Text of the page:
After spending some time in the AMG E 43, we can see the method to the multiple model madness of the E-Class line-up.
Mercedes-Benz has something for virtually every buyer preference and the E 43 sweetly fills the gap between the competent luxury of the E 400 and the Nurburgring madness of the E 63 S. We thought the E 43 might be the sweet spot in the range, and turns out that it is: it’s not a maniac but it isn’t boring either. Think of it as sports-luxury done right.
Where the E 400 is just over $150k, this is nudging $170k, hardly a stretch for those with the wherewithal. You get an AMG’d look inside and out and added performance via some Affalterbach fettling. The 3.0-litre bi-turbo gets bigger blowers and more boost to realise 295kW and 520Nm, while the software for the nine-speed auto has been tweaked for swifter shifting. The air suspension gains an AMG tune and the permanent AWD features a fixed torque split that sends 69 per cent of the shove to the rears.
The test car we drove was standard, and actually there are very few option boxes to tick on the E 43 to the point that we can’t think of anything it obviously lacks. There are all manner of convenience features and active safety items too. The adaptive cruise can all but control the car on the motorway outings, and also takes care of traffic queues.
With its expanse of digital displays across the dash, all the info is laid out the way you want it, and though a mouse controller will never be as good or simple to operate as a touch screen, it at least avoids the sticky fingerprints issue. The sports seats mix nappa leather with added support and are more accommodating than the hardcore AMG Performance seats in the E 63. Add the sports steering wheel and pedals with the faux leather-covered dash, and the E 43 does the sport luxo thing well.
Helping deliver a more rounded character are the variable drive modes and air suspension. In Comfort, the ride isn’t quite downy – there’s always a hint of the AMG-ness to the gait – but it’s wafty in comparison to the hard-edged E 63 S. Against the E 400, the engine is less responsive from right down low, needing 2000rpm before it starts to feel lusty.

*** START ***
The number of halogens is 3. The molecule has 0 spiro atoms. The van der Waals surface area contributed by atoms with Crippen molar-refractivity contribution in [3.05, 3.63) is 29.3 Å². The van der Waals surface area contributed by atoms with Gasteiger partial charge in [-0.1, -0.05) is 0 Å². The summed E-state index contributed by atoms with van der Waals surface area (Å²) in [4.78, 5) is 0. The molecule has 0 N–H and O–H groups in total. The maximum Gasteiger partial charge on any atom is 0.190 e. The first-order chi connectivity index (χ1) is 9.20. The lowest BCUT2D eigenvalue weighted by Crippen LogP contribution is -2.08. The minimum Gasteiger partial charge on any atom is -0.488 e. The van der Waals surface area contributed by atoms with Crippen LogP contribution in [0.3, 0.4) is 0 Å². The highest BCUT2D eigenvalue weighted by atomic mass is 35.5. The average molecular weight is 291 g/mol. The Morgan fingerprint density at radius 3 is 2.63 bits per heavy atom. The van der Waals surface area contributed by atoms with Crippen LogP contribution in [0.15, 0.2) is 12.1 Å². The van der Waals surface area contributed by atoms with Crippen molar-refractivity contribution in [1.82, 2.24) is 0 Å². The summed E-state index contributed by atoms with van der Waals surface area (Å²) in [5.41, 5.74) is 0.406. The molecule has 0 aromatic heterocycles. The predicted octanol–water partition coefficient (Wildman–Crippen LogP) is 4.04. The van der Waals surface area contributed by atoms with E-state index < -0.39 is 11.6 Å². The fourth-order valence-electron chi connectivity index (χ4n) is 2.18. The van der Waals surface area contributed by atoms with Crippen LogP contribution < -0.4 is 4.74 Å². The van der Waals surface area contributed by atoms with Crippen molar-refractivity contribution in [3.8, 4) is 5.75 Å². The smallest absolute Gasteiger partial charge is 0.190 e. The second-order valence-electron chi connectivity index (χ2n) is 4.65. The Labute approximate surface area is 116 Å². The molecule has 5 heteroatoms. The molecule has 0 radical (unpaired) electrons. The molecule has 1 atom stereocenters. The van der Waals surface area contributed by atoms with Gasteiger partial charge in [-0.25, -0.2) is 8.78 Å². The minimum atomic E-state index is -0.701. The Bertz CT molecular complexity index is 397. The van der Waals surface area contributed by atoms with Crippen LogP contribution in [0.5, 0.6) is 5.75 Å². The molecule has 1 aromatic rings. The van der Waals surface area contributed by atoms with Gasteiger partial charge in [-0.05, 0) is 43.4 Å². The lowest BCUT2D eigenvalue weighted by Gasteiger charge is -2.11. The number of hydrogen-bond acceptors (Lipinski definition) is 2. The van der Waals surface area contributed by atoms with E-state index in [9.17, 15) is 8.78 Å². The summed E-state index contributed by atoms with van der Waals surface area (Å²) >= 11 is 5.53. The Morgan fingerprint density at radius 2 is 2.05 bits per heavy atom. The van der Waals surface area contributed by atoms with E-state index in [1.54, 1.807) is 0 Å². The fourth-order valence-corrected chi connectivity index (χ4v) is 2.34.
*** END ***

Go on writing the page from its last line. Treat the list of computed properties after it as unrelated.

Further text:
In Comfort, the auto defaults to second gear to move off and so you initially feel a bit cheated as it doesn’t feel particularly quick, even though it clocks off 100km/h in just 4.6sec. We took to configuring the Individual drive mode to set the drivetrain to Sport, leaving the suspension and steering in Comfort (and axing the stop/start function) which made it feel more AMG like. Away from the burbs and into interesting roads, you’ll be selecting the Sport plus mode to really nudge things along.
Kept churning above 2500rpm, the V6 is responsive and spins well to its sign-off at 6000rpm. The meaty midrange keeps this humming along nicely, and the the nine-speed auto maintains it in that happy zone. It’s not the most sonorous six, but at least the tyre noise in this AMG is bearable. The auto never feels lost or laboured in its selections, changing down smartly under the brakes and swiftly up through the ratios.
With near two tonnes of metal flying around, the added roll stiffness of the air springs in full Sport plus mode keeps it from wandering about, while the progress is not harsh. The E 43 gets a quick steering rack so turns easily, and it starts loading up as you near the limits when those front tyres begin to really work hard.
The variable nature of the E 63 S’s AWD is missed here; the E 43 doesn’t feel as neutral in and out of the bends. That said, the AWD grip is plentiful while just a touch of patience is required out of tight bends to avoid power-on understeer, but otherwise the system sorts itself well. And if you feel that the electronics are doing things almost too well, a dab of the ESP button accesses a Sport Handling mode which loosens the thresholds and makes for more playful dynamics.
The brakes could do with more bite and pedal feel but the E 43 does stop well when you stand on the big pedal. As for fuel use, expect somewhere between 10 (a mix of motorway and urban commuting) and 17L/100km (hooning).
While you can’t get the wagon version here, the sedan is roomy, you’ll fit nine boxes of wine in the boot (we proved that), and with the seat folded flat, there’s room for as many again. Rounding out the package is the understated but powerful look, which makes the E 43 our pick of the E-Class range.
|Model||Mercedes-AMG E 43 4matic|
|Engine||2996cc, V6, T/DI, 295kW/520Nm|